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The stock tires are very slippery even when it's warm and dry. These make winter driving pretty much impossible to do safely. You might be able to maintain control on an empty road but inclines without a running start and emergency maneuvering/braking won't be possible. I always recommend snow tires all cars driven in the winter. Being in Kansas your snow is more limited and having the truck to drive, that means you'd likely only have to deal with unexpected snow, so a good set of all season tires for the winter might be a better value. Again though, stock tires are total shit for everything except gas mileage.

I'm not aware of any common issues on the newer years. Older models had weak throw out bearings and the first year of production had oil starvation problems and a recall for bad valve springs. But it's been 8 years since those were built.

I daily mine. But I refuse to drive it in the snow also. Rusting out isn't a particular issue but I don't want all the salt and shit on it. Mine is VERY heavily modified. I have a second car I drive when the weather is bad. Previously I didn't drive it at all in the winter but this year I got another set of wheels so I'll have some variety of all season tire I can drive on when it's cold, but not snowy. I have sticky summer tires for the rest of the year. Summer tires don't like cold, they get very hard and can actually be damaged by driving on them when it's cold. I live in Nebraska

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Old 05-24-2021, 11:21 AM   #5
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You might be able to maintain control on an empty road but inclines without a running start and emergency maneuvering/braking won't be possible.
This pretty much nails my experience. Had I been the only person on the road I would have likely been fine. The second I lost momentum (my route is moderately hilly) I would slip. That was usually caused be someone pulling in front of me, or stalling an incline, etc. Even the slightest tap of the brakes would send the rear out into a drift. It was manageable, but barely.
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Old 05-24-2021, 11:24 AM   #6
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The biggest issue with winter driving is the summer performance tires. Until the 2022 model becomes available for purchase we won't know for certain what tires Toyobaru has chosen. But they will be performance oriented and would not be a good choice for snow. That being said, if you want to learn how to really handle the vehicle, go drive it in a snow covered parking lot (or used car lot).
As for common faults, check back after we have a couple years of experience with the 2022 model and we'll see what shakes out.
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Old 05-24-2021, 11:34 AM   #7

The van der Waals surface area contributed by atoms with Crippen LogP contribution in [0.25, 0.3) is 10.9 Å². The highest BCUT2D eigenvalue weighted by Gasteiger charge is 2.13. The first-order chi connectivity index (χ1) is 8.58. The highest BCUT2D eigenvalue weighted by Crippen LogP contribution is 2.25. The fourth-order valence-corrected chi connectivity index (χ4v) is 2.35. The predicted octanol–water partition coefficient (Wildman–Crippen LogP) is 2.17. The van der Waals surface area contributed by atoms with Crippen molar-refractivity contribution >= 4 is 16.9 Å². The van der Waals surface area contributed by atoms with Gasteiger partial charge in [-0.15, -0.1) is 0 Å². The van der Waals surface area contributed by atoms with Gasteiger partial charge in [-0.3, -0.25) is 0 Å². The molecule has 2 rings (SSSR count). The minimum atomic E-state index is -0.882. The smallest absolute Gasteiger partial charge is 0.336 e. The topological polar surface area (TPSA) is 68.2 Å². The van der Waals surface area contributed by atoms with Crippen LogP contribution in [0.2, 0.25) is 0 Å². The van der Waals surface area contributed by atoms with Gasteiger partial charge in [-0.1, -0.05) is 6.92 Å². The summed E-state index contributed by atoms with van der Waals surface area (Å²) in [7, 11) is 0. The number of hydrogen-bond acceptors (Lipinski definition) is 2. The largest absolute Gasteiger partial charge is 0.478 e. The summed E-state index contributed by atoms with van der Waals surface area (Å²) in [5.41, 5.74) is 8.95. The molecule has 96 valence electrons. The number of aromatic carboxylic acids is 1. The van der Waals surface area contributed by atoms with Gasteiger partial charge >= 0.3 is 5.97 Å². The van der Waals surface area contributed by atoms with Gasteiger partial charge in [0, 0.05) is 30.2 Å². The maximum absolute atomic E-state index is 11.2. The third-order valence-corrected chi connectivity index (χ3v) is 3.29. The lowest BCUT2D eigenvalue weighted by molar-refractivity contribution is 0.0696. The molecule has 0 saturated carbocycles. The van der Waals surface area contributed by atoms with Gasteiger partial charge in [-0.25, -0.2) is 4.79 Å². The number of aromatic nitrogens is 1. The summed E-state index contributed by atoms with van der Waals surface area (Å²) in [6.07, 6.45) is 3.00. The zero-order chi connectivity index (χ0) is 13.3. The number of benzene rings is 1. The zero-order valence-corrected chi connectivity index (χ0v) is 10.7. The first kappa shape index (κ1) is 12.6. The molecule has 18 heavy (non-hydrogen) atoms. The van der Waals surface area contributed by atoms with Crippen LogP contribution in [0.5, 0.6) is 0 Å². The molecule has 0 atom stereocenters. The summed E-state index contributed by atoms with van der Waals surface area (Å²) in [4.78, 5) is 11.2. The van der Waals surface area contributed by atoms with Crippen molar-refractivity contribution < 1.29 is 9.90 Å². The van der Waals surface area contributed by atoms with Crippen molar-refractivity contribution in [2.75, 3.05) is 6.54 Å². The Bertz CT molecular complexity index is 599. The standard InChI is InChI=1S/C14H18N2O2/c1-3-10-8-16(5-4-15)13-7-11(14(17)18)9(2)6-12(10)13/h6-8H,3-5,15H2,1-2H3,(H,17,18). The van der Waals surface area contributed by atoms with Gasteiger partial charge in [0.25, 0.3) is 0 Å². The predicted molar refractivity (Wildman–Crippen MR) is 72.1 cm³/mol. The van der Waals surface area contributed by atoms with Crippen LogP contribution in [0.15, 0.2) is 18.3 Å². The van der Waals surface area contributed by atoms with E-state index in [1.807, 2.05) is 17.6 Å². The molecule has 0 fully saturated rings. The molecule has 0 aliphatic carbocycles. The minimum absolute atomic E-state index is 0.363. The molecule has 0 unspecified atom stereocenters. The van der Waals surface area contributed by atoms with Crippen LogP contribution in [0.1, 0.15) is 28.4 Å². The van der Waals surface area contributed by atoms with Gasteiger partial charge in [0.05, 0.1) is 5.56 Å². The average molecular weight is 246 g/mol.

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The biggest issue with winter driving is the summer performance tires. Until the 2022 model becomes available for purchase we won't know for certain what tires Toyobaru has chosen. But they will be performance oriented and would not be a good choice for snow. That being said, if you want to learn how to really handle the vehicle, go drive it in a snow covered parking lot (or used car lot).
As for common faults, check back after we have a couple years of experience with the 2022 model and we'll see what shakes out.
I dunno... The primacies aren't a performance tire by any means. Though I highly recommend replacing them with some performance tires... Or anything really

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Old 05-24-2021, 11:53 AM   #8
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It's a RWD car so if you haven't driven one you're in for a ride. Have to be careful in rain (I haven't driven in snow). No mashing the pedal and have to be careful on everything.



As far as common issues go, you're going to have to check out the Issues/Warranty recalls on the forum. I believe there is also a service bulletin work.


The only major issue is the valve spring recall in the early models which destroyed the engines.


I haven't kept up with the other years but in my 2013

  • Notorious TOB for a few years after mine
  • Window indexing issue where it rubs the door seals
  • Window doesn't seal sometimes so you can hear more wind noise
  • Dash trim is lifted because of heat
  • Door rattles from speakers/driving
  • Tail light condensation issues


New issues for me:

  • Timing chain cover is leaking oil
  • Cam plate leaking oil
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Old 05-24-2021, 12:02 PM   #9
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Spektyr indicated that because of limited remaining inventory he was probably looking at a 2022 model. New engine. Revised chassis. Can't even be purchased yet. We have no idea at this point what old faults have been carried over and what new ones will show up.
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Old 05-24-2021, 12:24 PM   #10
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Spektyr indicated that because of limited remaining inventory he was probably looking at a 2022 model. New engine. Revised chassis. Can't even be purchased yet. We have no idea at this point what old faults have been carried over and what new ones will show up.
Most of those issues didn't even carry over in 2014 much less the new version. It will have all new issues of it's own for the first year.
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Old 05-24-2021, 12:31 PM   #11
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Originally Posted by YamahaR86 View Post